Arthur Charles Nielsen Jr. was born in Winnetka on April 8, 1919, the oldest of five children of Arthur C. and Gertrude Nielsen. While an Army engineer he met Patricia McKnew and soon married her. He was a graduate of the University of Wisconsin.

An avid athlete, Mr. Nielsen played competitive tennis until he was in his 80s and had the distinction of winning the United States Father-Son Doubles Championships with his father in 1946 and 1948. He later represented the United States in senior tennis tournaments. He also won Midwest-based father-son doubles championships with two sons, Arthur III and Chris.

Patricia Nielsen died in 2005. Mr. Nielsen is survived by his sons as well as a daughter, Elizabeth Cocciarelli; a brother, Philip; two sisters, Margaret Stiegele and the Rev. Barbara Nielsen; and seven grandchildren. His father died in 1980.

Mr. Nielsen served on the boards of more than 20 companies, including Dun & Bradstreet, Walgreen, Marsh & McLennan and Motorola, and advised three presidents.

He also appeared as a mystery guest on the postwar TV show What's My Line? and was questioned about his line of work by the panelists Arlene Francis, Bennett Cerf and others.

Accepting the company's strict retirement policy, Mr. Nielsen stepped down from active leadership in 1983 and became chairman emeritus. The following year he engineered the sale of A. C. Nielsen to the Dun & Bradstreet Corporation for $1.3 billion in stock.

The company has since been acquired by the Dutch publishing company VNU. But it has retained the name Nielsen, largely based on brand recognition. In many circles of the television business, ratings are still frequently referred to simply as the Nielsens.

http://www.nytimes.com/2011/10/05/bu...t-92.html?_r=2
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post #72438 of 95918 Old 10-05-2011, 01:11 AM
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TV Notes
Creepy, sexy 'Horror Story' on FX
By Jonathan Storm, Philadelphia Enquirer - October 4th, 2011

You've never seen anything like American Horror Story on TV before. And you may not want to see it now.

But fans of the horror genre - not the splatter trash of the Saw or Chainsaw Massacre series, but the creepy, psychological, and, yes, sexy, gory stuff of classics like Rosemary's Baby or The Shining - won't be disappointed.

FX, still No. 1 on basic cable for challenging, edgy material, has teamed up again with Nip/Tuck's Ryan Murphy and Brad Falchuck on Horror Story, which premieres Wednesday at 10 p.m.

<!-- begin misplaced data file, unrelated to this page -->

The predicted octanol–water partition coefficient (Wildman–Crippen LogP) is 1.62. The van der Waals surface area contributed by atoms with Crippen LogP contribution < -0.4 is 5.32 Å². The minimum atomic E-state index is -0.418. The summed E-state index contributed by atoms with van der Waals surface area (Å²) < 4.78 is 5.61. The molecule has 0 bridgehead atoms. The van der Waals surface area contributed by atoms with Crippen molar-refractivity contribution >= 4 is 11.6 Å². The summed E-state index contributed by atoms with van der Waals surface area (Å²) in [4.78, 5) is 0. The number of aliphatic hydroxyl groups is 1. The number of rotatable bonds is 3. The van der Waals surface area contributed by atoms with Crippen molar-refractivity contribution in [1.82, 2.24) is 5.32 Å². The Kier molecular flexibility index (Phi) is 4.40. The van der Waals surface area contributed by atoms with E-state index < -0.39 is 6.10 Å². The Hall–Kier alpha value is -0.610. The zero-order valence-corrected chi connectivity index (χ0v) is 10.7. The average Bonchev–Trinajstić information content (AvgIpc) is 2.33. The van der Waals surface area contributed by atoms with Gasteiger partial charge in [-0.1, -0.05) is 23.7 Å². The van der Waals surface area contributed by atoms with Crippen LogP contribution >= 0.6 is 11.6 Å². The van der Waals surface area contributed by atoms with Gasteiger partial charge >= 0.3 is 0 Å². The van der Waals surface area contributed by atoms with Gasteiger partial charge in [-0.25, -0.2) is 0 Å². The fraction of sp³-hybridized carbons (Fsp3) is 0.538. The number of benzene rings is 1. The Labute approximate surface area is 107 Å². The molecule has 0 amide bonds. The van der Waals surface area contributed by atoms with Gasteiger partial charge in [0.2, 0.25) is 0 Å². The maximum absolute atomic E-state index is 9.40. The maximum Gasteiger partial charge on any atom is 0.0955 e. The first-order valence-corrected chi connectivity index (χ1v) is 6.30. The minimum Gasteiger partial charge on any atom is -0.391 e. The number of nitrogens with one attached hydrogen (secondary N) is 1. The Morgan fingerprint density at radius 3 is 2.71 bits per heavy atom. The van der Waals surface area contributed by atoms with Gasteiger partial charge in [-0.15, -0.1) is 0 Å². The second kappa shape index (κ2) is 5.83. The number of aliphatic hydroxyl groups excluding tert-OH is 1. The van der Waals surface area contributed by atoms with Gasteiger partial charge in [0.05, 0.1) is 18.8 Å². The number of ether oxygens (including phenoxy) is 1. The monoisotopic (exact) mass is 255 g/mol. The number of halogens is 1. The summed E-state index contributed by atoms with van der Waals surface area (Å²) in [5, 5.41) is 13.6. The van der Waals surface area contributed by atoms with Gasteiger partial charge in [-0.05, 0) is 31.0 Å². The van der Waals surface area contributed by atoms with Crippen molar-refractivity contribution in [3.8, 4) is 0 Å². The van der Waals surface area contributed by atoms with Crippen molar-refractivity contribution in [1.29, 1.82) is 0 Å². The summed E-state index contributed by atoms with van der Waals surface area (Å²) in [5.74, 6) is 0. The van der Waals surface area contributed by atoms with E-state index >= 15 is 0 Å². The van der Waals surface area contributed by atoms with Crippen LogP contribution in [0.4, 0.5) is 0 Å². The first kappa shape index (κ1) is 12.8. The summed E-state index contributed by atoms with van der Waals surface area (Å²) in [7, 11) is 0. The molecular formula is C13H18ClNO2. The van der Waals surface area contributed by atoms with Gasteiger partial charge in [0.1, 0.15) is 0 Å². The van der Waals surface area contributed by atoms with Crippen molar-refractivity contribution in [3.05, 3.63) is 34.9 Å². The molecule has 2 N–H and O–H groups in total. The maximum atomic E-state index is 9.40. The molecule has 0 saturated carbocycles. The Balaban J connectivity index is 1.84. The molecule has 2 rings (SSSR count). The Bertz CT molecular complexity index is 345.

The pair, also responsible for Fox's Glee, have a tendency to start strongly and then get a little lost, but that needn't concern us here, since we're at the beginning, and Horror Story is as gripping as anything on TV.

You may find yourself looking for something to grip when the doll (or are they real?) baby heads start spinning or some unsuspecting ninny starts down the basement stairs. There are almost as many grim specimens preserved down there as there are in the Mütter Museum, and way more murderous evil spirits, some of whom may also manifest themselves upstairs as plain old human beings.

Or maybe not so plain. One appears to be a deeply troubled teenager who becomes the patient of the house's new owner, psychiatrist Ben Harmon (Dylan McDermott).

Another is the strangest maid, Moira O'Hara, who appears to be worse-for-wear Tony-award winner and Six Feet Under matriarch Frances Conroy, 57, except when seen through Harmon's eyes. Then, she's sex-crazed, 31-year-old Alexandra Breckenridge. This can be somewhat embarrassing for Harmon when his teenage daughter sees him all glassy-eyed as the old lady gropes him.

Next-door neighbor Constance, who has a daughter with Down syndrome and an unhealthy interest in the house, might be the most dangerous of them all. "I'd move if I were you," she warns Moira. "Don't make me kill you again."

Jessica Lange, in her first regular TV series role, is having the time of her life as a faded Southern beauty who acknowledges to Harmon and his wife, Vivien, that she was doing pretty well until "the Mongoloid" came along.

When we first meet the kid, in 1978, she's a little thing chanting, "You're gonna regret it," as a pair of strange-looking twins go into the house bent on vandalism.

They do regret it.

We know the age-old story, which is that no one in their right mind should go into places like this, but, of course, they do.

In this case, Ben and Vivien can't resist a bargain, even if the last residents, a gay couple, died in an apparent murder-suicide, but, of course, we know better about that, too. The second episode starts with a grim murder in 1968, followed by the revelation that the house is on a present-day Los Angeles murder tour, which you'd think potential buyers would know all about, but, of course, they never do.

Since the show is full of surprises, I thought I'd slip one in, too, waiting all this time before telling you that Vivien is played by Connie Britton, so marvelous in Friday Night Lights, and a key piece of casting here, too. Murphy said he wrote the part with her in mind.